Peabody Spotlight: WMAQ Chicago's Shooting Probe Exposed Lies

Just two months after an August 2014 police shooting sparked unrest in Ferguson, Mo., a Chicago cop shot and killed 17-year-old LaQuan McDonald, saying the African American boy lunged at officers with a knife after responding to reports of car break-ins.

Soon after, longtime WMAQ Chicago journalist Carol Marin got a tip that what actually occurred the night of Oct. 21 conflicted with the official police account of the shooting, which was captured on video.

Weeks before the city council approved a $5 million settlement for McDonald's family, and six months before the officer who shot McDonald was charged with first-degree murder, Marin was delving into the story.

The investigation will be honored with a Peabody Award Saturday night. WMAQ is one of three local broadcasters included in this year’s 30 Peabody winners.

“I think we always knew it had the potential to be a huge investigation and a national story," Marin said in a station interview.

“Anytime you have a young African American man on camera being shot 16 times by a Chicago police officer as he moves away from – not towards – the officer, there is a serious issue,” she said.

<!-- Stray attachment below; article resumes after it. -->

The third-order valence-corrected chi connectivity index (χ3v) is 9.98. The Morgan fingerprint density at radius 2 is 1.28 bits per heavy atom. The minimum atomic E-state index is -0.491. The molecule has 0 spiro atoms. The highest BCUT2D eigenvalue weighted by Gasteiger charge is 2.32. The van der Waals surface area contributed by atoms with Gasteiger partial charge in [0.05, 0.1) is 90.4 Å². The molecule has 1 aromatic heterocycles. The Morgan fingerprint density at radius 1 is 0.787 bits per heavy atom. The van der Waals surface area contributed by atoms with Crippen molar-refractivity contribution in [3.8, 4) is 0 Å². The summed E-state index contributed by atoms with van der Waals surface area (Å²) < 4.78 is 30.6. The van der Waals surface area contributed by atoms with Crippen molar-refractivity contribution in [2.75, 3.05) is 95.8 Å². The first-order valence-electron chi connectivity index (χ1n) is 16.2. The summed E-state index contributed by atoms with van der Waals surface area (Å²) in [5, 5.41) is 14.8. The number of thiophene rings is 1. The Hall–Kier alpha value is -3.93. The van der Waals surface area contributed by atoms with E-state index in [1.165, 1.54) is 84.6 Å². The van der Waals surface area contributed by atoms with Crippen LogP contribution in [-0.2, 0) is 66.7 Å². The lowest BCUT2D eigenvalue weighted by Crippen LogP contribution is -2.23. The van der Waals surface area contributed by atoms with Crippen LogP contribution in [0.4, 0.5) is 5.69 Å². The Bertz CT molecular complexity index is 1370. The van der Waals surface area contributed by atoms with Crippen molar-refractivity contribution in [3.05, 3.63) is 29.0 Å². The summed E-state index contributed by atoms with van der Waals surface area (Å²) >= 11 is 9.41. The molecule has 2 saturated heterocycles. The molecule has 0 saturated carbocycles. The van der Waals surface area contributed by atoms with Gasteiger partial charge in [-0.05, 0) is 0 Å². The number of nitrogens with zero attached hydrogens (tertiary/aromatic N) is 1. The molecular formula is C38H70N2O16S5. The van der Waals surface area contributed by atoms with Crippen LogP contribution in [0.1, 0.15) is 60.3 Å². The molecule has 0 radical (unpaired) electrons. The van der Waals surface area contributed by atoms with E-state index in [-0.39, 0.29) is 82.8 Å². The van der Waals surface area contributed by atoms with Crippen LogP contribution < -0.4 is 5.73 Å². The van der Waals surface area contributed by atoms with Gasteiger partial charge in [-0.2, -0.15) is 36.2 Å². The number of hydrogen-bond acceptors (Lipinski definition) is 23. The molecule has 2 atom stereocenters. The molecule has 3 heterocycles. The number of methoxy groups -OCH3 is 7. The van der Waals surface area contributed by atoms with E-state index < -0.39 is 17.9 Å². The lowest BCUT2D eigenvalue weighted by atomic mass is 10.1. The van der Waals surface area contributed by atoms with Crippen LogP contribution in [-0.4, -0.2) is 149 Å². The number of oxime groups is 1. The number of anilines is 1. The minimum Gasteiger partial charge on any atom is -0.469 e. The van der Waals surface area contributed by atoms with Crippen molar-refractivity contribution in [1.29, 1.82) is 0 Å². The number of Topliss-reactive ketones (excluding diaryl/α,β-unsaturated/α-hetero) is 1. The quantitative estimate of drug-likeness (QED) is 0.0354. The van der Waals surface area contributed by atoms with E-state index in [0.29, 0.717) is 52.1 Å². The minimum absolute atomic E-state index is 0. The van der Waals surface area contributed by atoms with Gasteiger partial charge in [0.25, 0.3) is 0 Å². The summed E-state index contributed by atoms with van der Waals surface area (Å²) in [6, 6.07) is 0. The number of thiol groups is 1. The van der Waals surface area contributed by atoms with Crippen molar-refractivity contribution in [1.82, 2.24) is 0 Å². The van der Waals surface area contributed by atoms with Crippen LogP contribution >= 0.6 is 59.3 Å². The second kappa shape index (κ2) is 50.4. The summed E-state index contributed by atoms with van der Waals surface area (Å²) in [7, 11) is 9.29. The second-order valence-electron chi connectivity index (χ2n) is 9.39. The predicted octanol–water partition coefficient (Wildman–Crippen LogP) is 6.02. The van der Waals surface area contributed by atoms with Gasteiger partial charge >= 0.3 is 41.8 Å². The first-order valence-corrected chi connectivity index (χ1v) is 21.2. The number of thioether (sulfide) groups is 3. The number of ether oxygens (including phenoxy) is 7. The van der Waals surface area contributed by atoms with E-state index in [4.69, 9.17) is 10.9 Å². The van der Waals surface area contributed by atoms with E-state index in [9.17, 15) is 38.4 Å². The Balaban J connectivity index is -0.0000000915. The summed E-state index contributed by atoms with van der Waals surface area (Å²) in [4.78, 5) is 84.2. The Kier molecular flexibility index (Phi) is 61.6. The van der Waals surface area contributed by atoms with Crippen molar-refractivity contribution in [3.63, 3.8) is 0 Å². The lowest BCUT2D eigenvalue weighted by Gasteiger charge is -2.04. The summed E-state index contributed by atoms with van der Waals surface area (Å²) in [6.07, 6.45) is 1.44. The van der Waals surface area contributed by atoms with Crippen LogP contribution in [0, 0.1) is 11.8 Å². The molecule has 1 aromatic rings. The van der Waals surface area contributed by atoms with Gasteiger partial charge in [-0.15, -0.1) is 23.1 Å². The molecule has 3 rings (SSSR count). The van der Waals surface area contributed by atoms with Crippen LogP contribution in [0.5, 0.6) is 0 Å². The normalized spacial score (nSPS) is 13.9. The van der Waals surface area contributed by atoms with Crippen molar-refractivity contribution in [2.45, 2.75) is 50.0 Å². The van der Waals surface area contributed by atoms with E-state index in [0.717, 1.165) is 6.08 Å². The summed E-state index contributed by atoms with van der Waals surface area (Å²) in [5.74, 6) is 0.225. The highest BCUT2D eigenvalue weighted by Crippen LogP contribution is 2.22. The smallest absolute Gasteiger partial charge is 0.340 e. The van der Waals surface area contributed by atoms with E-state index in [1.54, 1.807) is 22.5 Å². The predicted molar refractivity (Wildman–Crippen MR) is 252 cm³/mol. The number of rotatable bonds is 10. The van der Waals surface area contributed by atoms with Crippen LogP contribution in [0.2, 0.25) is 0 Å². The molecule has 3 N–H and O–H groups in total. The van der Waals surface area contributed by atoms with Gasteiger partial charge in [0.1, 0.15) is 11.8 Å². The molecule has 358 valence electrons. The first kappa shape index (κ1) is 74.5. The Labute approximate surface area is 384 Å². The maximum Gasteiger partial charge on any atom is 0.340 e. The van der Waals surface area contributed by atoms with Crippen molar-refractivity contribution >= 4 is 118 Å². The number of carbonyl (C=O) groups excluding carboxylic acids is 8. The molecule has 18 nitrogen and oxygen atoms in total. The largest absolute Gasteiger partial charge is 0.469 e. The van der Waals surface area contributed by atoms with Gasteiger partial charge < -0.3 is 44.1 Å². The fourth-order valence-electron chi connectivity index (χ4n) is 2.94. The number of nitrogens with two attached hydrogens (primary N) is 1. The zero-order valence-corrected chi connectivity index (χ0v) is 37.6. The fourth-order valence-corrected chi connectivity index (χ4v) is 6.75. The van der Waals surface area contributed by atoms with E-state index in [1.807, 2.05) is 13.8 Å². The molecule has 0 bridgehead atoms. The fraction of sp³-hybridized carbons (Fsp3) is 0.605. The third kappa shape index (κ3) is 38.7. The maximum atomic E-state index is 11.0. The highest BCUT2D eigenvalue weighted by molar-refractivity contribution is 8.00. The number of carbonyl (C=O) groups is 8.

Magnifying the issue was that the country was still reeling from the aftermath of a similar shooting in Ferguson, she said. A contentious mayoral race was underway, sparking questions whether politics played into the way the case was handled.

The investigation reaped results. Marin was one of the first to report about 86 minutes of missing surveillance video taken from a Burger King near where the shooting occurred. Her reporting contributed to the release of the full McDonald shooting police report and uncover emails that show Mayor Rahm Emanuel's administration received and sent emails about the video of the police shooting long before the mayor said he was fully briefed, according to WMAQ.

The Peabody Award committee praised the NBC O&O’s work.

“Launching its probe six months before a Chicago police officer was charged with first-degree murder in the shooting of 17-year-old LaQuan McDonald, WMAQ’s relentless, unrivaled reporting brought to light a host of police procedural infractions, official disinformation and outright lies, and contributed to a police department shake-up,” it said.